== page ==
How To Go From Blond To Brown Hair Seamlessly

Only about 2% of the world's population is naturally blond, but that doesn't stop women around the world from heading into the salon to achieve this popular shade with the help of a bit of bleach. According to Mintel, blond is the most popular dye hair color in the United Kingdom, and it's no surprise why. It's summery, natural, and works on just about any skin tone. But after years of root retouch appointments, you may be ready for a fresh, lower maintenance color. Constant reapplication of bleach can leave you with fragile, damaged, and easily stained hair, but a darker, brunette tone typically requires much less effort and damage to keep up.


While it might seem like a simple switch, transitioning from light to dark hair, especially after bleach damage, can take a bit of extra work. Luckily, there are few steps you can take to ensure your hair stays healthy, shiny, and natural looking, even if you plan to take on the project yourself.

Assess your hair's porosity

After several rounds of bleach, your hair is likely facing a bit of damage, so it's necessary to assess its strength and porosity before applying more dye. According to Healthline, your hair's porosity influences its ability to absorb and hold on to product, an important factor to consider if you want to ensure your new brunette shade looks even instead of patchy after you rinse it to reveal your final look.


To figure out your hair's porosity level, try out a float test. All you need to do is take a fallen piece of hair and place it in a glass of room temperature water. Give it a few minutes, and see where it ends up in the glass. If it's on top, it's low porosity, meaning it's healthy, but not properly moisturized. If it hovers in the middle, it's good to go. If it sinks to the bottom, it's likely damaged and in need of some TLC to repair the cuticle and allow it to properly absorb both product and dye.

Treat your hair beforehand

Just because regular dye isn't quite as dangerous to work with as bleach, it doesn't mean that it doesn't also come with some damage. Permanent dyes still contain developer that opens the cuticle in order to properly deposit color, which can leave your strands more vulnerable after your treatment. They also strip your hair of its natural oils, so a new color could leave your hair and scalp feeling dry and brittle.


To combat this ahead of time, focus on healing treatments, especially if you found that your hair is low or high porosity. Proper care all depends on your hair type, but masks and oils that balance protein and moisture are your best bet. Dye bonds to proteins in your hair, so by using protein-packed treatments for a few weeks leading up to the day you plan to dye your hair, you'll likely end up with a much healthier, blotch-free result.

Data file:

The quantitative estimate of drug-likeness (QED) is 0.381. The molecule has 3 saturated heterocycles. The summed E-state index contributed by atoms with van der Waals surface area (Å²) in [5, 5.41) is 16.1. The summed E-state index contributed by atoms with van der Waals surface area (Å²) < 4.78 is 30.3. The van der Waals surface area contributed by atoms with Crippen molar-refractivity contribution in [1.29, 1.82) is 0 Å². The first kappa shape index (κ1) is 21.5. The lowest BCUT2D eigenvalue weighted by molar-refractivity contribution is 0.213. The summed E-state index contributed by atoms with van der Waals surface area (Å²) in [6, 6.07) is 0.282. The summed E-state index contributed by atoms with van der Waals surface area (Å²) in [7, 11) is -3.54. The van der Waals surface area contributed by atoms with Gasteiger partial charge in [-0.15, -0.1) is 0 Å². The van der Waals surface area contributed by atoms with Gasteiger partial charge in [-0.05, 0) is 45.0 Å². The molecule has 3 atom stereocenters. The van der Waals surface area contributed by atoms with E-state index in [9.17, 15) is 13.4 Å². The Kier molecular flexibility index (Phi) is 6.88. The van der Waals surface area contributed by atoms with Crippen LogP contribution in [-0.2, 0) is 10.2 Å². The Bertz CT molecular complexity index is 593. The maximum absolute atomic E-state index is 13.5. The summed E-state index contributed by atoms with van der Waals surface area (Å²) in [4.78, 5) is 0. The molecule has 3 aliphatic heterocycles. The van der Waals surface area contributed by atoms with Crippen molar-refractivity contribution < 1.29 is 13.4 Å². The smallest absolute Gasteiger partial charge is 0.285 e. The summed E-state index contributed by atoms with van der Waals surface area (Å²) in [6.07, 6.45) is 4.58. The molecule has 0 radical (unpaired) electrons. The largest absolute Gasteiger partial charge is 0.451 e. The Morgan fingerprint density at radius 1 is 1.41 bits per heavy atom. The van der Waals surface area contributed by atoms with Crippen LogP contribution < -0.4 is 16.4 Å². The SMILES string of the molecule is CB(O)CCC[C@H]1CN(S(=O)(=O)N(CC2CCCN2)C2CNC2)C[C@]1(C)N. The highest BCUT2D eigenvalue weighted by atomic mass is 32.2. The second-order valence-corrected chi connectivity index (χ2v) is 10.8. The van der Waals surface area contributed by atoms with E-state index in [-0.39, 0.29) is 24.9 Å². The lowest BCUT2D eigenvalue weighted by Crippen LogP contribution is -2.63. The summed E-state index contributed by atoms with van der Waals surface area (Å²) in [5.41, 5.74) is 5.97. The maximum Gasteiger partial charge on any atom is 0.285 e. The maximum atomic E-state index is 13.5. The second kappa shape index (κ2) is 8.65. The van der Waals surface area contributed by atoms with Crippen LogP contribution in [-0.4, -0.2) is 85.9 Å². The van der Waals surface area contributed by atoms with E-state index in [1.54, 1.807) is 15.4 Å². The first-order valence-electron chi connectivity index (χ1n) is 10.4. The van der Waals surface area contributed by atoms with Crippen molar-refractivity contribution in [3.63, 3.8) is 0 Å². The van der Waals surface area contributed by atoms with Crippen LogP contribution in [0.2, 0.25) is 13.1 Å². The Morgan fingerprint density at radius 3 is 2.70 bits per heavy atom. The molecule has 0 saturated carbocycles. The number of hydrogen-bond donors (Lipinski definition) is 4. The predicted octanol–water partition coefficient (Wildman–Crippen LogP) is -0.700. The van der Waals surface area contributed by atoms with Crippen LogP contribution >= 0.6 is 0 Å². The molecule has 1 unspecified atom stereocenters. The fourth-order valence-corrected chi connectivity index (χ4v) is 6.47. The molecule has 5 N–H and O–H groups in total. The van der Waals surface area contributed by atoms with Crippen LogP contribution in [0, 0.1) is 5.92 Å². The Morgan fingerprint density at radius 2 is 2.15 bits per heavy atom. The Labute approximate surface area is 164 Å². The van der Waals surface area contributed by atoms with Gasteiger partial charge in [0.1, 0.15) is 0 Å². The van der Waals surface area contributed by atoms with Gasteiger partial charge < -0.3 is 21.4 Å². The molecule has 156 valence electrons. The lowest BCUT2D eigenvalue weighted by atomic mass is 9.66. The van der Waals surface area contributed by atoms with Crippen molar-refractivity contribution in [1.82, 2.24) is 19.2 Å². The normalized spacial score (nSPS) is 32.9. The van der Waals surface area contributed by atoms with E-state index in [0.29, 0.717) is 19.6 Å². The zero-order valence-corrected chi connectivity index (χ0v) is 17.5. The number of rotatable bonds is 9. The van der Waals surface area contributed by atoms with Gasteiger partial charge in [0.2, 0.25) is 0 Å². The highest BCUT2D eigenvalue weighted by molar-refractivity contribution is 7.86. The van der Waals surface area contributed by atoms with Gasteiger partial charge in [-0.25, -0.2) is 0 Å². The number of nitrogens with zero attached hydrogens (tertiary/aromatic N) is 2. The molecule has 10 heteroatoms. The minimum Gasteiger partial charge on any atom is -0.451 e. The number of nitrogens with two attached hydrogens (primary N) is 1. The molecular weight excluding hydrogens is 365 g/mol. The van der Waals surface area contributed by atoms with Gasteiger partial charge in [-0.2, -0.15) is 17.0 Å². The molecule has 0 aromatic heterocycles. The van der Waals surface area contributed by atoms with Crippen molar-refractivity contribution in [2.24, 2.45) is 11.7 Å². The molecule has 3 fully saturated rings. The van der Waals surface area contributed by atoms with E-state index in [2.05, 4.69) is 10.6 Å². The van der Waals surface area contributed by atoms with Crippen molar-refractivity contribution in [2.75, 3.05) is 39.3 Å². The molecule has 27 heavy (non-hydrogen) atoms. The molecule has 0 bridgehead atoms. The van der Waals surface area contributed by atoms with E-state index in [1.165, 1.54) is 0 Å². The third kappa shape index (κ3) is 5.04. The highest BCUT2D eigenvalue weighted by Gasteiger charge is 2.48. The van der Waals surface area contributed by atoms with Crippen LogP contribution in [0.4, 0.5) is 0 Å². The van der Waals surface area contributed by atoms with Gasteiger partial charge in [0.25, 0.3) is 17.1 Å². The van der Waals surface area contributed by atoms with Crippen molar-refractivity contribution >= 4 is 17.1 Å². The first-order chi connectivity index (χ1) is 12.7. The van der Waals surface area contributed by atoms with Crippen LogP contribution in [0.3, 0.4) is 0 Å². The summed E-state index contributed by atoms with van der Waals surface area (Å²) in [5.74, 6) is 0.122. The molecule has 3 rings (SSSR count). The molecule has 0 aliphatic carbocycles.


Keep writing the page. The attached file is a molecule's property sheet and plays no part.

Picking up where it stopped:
Choose the perfect shade

After you make sure your hair is healthy and ready to dye, you can get to the fun part: choosing your shade. While it might be tempting to just pull pictures of celebrities off Pinterest as inspiration, it's important to get more personal with your hair color choice to guarantee that your color looks natural and seamless next to your skin.


The easiest way to do this if you're a natural brunette is to use yourself as a reference photo. Look back to your hair color before you went blond, and try to match as closely as possible. If you want to switch it up a bit, however, you need to use a bit of color theory. Start by determining your skin's undertone by looking at the veins on the inside of your arm. If they lean more green, you're warm, and if they're blue, you're cool. Warm skin tones will likely look best in a more auburn or caramel brown color, while cool skin tones will shine with ash and mushroom brown shades.

Head to the salon — or to the beauty supply store

Most professional hairstylists recommend heading to the salon if you're going to make a major color shift, so if you're planning to schedule an appointment, you're in luck. Professional hairstylists will know how to treat your hair based off of its texture, what damage level you have, and what color you're looking to achieve, but it's important to be fully transparent with them about your hair's history, sometimes as far as a few years back, so they don't run into any surprises during your treatment.


If your plan is to tackle this switch at home, however, don't panic. Changing your color to brown is typically much easier than going blond because it's a single-process procedure. All you'll need to do is pick up the necessary supplies — dye, developer, gloves, a bowl, and a brush — and get to work. After evenly coating your hair with your dye mix and waiting for the recommended time, rinse and apply a cuticle-sealing treatment. You'll be left with a fresh look for a fraction of the price.

Revamp your haircare routine

After you've achieved your new look, it's time to refresh the products you have on hand. You can toss the purple toning shampoo and conditioner — brassiness is no longer a worry — but it's time to invest in color-safe, sulfate-free products that won't cause your dye to fade more quickly than you want. Permanent dyes will never fully wash out of hair without a color remover, but with routine washing and exposure to sun, they can significantly fade. This is especially noticeable on a blond base, so upkeep is important in maintaining your brunette look.


It's also a good idea to keep using products that focus on building your hair's strength and moisturizing it from the inside out. Just because you're not routinely undergoing bleaching treatments, it doesn't mean that your hair isn't still damaged. Continue focusing on your hair's health with proper products and regular trims, and you'll eventually grow out the damage until you're left with an entirely unbleached head of hair.